Mr Williams: Yes, but they have to be fixed by that institution; that is to say, the standards are there, that is our standard.

  Chairman: That is not the question that Rob Wilson is asking you. He is asking you how can we determine whether, overall, the cost of X plus Y is the number of students now getting firsts or upper seconds compared with what they were doing ten years ago. The question is: Does that mean that standards in higher education have risen?

  Q93  Mr Boswell: I do not wish to obfuscate the question, because that is very pointed, but I think it is also necessary to ask, because we need to get feedback from you: Within all the constraints that we all understand about academic autonomy, is there at least some merit in considering whether there should be an objective standard? You say that it is not a question you can answer because there is no common standard of standards. Ought there to be a common standard so you could answer the question?

  Mr Williams: To a proper common standard would apply a national examination. A national examination, because otherwise you would always be comparing different—

  Q94  Mr Boswell: You would never be able to work out whether it had met the standard or not.

  Mr Williams: Exactly. A common standard would also undermine fundamentally the diversity of the system.

  Q95  Mr Wilson: What is your personal opinion? Not your opinion in the position as head of this organisation, but your personal opinion of standards and whether they have risen or declined?

  Mr Williams: My personal opinion—and it is a personal opinion—is that there has been some raising of standards. How much, I do not know. I think the students of today are very concerned indeed about the consequences for them of their degree class and are working hard to ensure they get the best possible level of degree. That suggests to me that standards have risen or at least have not significantly fallen.

  Q96  Mr Boswell: Are you able to give us a similar appraisal as to the differentiation of standards? We have established there is no single standard, but clearly there are a lot more institutions offering degrees which, in a sense, are making a claim by doing so. Is it your impression that the spread has now changed? Some of the serious players and the ones who have a huge reputation in place are going up, shall we say, and some of the others who are dependent on recruitment and clearing and whatever might be saying, "Oh, well, we need to keep bums on seats and show that we can function as a viable institution." If you are broadly happy about the system, are you worried that nevertheless we are creating more, if not defaulters, people who are giving rise to concern?

  Mr Williams: One of the sets of figures I have is that which talks about the award of firsts and upper seconds according to type of institution. I am hesitant about saying this because it does give the impression that there is, if you like, a league table of types of institution and the degree classification system is almost a self-fulfilling approach. It does show, however, that there is a clear differentiation between, if you like, groups of institutions in the different groupings, self-created groupings, the clubs, and that there is only one group, I think it is fair to say, which in the last five years has shown any major increase in the award of firsts and upper seconds. The others have remained pretty static.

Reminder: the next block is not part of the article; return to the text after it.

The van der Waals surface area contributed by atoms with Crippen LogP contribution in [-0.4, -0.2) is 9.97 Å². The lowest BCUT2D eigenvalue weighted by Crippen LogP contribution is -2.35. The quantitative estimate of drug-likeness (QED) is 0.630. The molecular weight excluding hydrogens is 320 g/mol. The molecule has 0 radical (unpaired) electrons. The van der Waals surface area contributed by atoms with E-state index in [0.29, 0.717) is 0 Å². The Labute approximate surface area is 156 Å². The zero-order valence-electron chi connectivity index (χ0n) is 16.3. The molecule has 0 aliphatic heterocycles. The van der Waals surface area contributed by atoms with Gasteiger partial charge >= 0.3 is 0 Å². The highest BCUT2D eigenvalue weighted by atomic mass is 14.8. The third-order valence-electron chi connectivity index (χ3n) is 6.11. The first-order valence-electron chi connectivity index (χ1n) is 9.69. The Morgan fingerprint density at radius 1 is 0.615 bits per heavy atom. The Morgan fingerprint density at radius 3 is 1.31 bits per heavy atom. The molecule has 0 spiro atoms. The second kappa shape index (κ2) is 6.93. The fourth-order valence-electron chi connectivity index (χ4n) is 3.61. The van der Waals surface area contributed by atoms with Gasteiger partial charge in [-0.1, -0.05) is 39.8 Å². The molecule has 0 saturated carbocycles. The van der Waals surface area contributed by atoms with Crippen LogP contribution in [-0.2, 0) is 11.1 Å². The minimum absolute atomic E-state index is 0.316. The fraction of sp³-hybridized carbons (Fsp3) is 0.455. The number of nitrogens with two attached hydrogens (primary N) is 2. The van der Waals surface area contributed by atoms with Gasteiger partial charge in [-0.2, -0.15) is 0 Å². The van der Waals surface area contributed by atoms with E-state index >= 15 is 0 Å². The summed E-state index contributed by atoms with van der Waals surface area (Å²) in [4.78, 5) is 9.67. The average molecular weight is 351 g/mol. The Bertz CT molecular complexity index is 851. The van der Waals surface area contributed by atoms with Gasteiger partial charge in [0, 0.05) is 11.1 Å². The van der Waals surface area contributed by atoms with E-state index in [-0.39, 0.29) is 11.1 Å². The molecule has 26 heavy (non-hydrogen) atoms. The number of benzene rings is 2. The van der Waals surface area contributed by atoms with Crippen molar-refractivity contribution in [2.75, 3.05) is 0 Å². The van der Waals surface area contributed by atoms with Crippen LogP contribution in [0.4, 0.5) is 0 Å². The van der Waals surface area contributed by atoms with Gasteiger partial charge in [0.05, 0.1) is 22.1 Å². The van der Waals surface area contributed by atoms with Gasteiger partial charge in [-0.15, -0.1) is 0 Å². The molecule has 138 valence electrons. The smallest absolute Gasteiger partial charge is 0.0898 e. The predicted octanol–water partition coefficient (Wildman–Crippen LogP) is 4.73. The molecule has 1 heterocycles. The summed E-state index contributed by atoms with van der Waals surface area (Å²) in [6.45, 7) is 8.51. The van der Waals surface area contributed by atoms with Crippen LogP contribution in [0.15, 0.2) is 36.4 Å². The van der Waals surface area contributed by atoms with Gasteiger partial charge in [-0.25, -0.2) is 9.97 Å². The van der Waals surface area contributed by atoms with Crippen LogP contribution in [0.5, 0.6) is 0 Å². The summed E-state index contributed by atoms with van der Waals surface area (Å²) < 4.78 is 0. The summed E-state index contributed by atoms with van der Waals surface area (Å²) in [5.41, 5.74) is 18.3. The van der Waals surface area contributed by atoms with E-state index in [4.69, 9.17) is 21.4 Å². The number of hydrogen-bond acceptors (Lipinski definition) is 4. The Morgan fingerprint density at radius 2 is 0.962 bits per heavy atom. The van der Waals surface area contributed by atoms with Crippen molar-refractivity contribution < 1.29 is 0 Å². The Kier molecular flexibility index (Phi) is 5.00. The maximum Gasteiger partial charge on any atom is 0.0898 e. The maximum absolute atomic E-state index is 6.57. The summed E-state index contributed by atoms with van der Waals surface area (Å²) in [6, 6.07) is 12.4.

Q97  Dr Evan Harris: Which one is that?

  Mr Williams: That is the 1994 group, and there is quite a differentiation between them.

  Q98  Dr Evan Harris: Let us say that universities were dependent for their income and therefore their viability on the number of students that they accepted, and therefore, indirectly, the number of students who applied, and that there was evidence that students applied to those universities where they thought for any given standard they had a better chance of getting a good degree classification, and there was on the internet information available that told them which was the university which gave them the higher chance, all other things being equal, because it gave more upper second and first class degrees, if all those things were in place—and I believe they are—would that not be bound to influence the behaviour of universities? It is bound to.

  Mr Williams: It might well do. I am not sure I am necessarily the right person to ask that. I would say, however, that we would wish to see, as we undertake our audits, how institutions manage their admissions to ensure that there is not, if you like, one of those forces negatively influencing the other.

  Q99  Dr Evan Harris: Do you look at that or is that someone else's job to look at?

  Mr Williams: It is one of the things we can look at. You must appreciate in our audits there are a number of things we always look at and there are other things we look at if we see reasons for asking those questions. We cannot cover everything, or we would be there all day every day, so we have to be selective in what we look at. But it is an area we are certainly able to look at, partly because it is an area covered by our code of practice on admissions. Our code of practice on admissions offers a reference point to institutions as to how they should manage their admissions process.